Jeff Gural, owner of New Jersey’s Meadowlands, on the failure of horse racing to attract millennials
It doesn’t appeal to them the racing subsidies toward other uses.
“What’s more likely taking place in other states is that the politicians are looking at the amount of money that’s going from slot machines to support the racing industry and saying, ‘Gee, we can’t pay our teachers enough money and we don’t have money to build hospitals, but we’re giving all this money to the racing industry.
Let’s take some of this money away from the racing industry and use it for things we think are more important,’” he says.
“That’s starting to happen in some of these states a little bit at a time, and it’s probably going to happen more and more.”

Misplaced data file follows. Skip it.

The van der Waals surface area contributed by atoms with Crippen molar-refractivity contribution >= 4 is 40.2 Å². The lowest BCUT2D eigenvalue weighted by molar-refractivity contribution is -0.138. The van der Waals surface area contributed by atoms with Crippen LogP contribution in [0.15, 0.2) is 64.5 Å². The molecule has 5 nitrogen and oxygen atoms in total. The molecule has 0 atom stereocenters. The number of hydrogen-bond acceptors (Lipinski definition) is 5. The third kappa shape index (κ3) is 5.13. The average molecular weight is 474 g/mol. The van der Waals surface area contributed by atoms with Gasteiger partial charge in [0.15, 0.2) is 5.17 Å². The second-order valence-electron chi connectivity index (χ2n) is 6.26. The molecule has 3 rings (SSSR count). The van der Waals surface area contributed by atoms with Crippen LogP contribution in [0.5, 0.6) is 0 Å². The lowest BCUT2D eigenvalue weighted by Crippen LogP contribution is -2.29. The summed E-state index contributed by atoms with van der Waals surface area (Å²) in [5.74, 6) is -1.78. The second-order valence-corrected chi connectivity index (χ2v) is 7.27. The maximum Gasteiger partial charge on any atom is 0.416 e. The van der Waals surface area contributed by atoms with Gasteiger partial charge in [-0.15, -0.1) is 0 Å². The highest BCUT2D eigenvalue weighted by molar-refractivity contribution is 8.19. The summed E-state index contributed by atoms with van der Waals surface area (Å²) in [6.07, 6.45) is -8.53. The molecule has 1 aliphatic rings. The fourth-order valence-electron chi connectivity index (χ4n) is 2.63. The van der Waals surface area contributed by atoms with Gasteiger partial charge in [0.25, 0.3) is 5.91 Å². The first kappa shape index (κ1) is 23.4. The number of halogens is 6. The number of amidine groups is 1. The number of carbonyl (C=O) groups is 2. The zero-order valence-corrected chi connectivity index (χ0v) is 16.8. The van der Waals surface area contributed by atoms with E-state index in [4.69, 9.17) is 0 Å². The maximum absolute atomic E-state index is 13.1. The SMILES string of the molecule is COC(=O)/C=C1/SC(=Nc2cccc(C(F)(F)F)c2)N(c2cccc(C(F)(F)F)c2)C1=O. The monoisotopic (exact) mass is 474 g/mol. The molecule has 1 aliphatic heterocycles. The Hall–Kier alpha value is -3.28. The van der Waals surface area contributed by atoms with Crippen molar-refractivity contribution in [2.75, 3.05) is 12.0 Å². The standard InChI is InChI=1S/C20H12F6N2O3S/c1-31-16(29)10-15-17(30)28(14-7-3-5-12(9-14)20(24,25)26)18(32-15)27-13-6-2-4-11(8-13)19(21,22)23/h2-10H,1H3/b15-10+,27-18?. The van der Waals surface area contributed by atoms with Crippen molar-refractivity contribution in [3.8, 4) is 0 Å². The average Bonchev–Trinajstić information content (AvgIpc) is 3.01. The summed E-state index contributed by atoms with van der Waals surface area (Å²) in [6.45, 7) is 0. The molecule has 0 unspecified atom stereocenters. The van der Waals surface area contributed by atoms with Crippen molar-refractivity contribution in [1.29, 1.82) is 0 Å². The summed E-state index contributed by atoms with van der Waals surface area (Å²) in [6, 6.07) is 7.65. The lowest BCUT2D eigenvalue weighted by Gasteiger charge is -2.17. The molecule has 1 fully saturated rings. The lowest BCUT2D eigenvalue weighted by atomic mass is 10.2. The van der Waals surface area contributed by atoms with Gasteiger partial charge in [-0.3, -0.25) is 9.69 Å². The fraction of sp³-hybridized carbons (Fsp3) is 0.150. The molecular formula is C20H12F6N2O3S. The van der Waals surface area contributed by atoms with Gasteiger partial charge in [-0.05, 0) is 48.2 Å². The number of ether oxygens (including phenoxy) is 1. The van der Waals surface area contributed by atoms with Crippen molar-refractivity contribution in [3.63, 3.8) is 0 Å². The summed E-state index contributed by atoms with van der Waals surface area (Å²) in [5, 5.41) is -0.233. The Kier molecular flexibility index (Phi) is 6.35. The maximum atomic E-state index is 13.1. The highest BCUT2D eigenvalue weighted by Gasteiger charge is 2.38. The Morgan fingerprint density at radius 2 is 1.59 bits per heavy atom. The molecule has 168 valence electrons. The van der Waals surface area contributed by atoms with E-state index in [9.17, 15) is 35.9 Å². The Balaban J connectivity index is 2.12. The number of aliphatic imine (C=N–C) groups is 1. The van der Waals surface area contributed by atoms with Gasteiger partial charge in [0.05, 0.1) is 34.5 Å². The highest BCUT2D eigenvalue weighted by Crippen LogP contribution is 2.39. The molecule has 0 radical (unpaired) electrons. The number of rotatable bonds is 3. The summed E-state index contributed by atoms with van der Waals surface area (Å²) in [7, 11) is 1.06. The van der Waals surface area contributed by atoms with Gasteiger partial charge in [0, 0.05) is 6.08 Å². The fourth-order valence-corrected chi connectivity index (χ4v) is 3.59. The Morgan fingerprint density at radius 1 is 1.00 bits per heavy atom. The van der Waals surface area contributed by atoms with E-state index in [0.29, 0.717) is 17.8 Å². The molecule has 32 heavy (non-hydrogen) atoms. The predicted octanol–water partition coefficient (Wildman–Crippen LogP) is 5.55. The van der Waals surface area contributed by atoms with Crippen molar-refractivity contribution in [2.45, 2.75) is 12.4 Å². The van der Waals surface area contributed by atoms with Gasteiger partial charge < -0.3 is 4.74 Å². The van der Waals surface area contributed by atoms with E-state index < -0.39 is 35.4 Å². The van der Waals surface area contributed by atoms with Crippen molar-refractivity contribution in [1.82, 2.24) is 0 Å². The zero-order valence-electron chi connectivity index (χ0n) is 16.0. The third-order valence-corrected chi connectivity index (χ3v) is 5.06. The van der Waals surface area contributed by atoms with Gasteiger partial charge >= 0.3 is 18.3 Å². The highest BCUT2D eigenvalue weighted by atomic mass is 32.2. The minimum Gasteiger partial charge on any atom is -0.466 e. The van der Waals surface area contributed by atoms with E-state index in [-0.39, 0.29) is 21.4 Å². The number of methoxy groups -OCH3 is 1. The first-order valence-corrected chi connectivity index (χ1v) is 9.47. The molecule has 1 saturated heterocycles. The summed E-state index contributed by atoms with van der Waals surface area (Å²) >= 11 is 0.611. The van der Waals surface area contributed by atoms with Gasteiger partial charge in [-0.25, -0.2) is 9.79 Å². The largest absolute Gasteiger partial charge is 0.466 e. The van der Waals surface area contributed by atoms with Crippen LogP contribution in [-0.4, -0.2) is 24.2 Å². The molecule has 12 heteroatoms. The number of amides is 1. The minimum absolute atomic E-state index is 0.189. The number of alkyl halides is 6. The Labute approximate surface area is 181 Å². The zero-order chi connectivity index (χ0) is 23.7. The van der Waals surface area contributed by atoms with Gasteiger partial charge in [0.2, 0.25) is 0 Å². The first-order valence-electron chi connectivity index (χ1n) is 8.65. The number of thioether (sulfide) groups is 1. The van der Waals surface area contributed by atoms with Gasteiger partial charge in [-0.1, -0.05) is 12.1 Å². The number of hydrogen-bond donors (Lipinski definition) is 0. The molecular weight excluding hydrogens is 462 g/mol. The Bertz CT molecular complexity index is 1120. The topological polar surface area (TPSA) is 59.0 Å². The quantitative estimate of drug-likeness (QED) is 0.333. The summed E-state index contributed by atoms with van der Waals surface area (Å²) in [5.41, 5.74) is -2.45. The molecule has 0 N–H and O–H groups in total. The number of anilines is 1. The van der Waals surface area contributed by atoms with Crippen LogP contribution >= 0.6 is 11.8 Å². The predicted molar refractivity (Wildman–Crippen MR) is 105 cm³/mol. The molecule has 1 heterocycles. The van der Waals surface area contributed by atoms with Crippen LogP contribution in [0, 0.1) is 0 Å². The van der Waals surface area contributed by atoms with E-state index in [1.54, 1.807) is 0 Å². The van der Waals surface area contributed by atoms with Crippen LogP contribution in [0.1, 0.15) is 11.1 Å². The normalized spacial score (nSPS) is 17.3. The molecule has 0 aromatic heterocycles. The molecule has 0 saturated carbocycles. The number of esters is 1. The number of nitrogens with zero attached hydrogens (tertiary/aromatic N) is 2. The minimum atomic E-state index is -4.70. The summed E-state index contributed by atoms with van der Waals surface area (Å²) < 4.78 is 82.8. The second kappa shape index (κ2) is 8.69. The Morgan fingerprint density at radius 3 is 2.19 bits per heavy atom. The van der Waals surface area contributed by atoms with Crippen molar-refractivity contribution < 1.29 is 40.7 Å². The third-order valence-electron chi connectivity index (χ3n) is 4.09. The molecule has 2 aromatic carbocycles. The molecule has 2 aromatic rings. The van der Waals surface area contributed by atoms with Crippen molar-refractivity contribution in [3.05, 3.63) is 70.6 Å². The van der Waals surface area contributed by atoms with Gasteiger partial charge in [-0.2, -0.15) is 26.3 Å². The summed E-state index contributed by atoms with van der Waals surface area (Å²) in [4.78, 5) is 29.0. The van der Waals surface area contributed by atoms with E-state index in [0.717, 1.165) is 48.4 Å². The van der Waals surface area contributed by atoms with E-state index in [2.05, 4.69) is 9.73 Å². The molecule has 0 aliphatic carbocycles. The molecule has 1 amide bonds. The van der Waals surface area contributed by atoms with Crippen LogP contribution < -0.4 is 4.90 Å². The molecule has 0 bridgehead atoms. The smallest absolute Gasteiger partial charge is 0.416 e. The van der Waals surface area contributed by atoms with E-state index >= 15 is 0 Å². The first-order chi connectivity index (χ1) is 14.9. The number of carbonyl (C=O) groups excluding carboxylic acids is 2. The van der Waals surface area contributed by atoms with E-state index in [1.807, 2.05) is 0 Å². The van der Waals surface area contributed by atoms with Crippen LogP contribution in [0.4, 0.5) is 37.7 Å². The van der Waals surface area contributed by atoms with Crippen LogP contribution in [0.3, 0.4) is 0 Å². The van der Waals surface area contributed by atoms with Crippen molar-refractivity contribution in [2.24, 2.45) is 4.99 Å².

Even for proponents, the option to decouple is more of a necessary evil than a comprehensive solution,
As it would allow for a gradual rationalization of the industry that would be much less painful than an outright implosion.
Sutor says having the option to decouple would help to ease Dover Downs’ current woes, though he believes it’s unlikely much of the subsidy money would ultimately end up back in his hands.
It doesn’t appeal to them “To assume that money would go to the casino is not a good assumption, but if we can stop losing money running these 10-12 races a night, that helps us.”
“Decoupling is something that’s going to be an absolute necessity, and it’s going to happen whether people like it or not.
If it just collapses then you have a catastrophic problem,” says Adkins, emphasizing that the alternative to decoupling will be more bizarre instances of operators gaming the system.
It doesn’t appeal to themV “You have archaic laws that say, ‘OK, you have nobody in your grandstand, but you still have to run dogs.’
What do you have happen then? Then you end up looking at the loopholes like barrel racing, and then I take three Chihuahuas and I run them a 40-foot sprint down the track and say that’s a race.”
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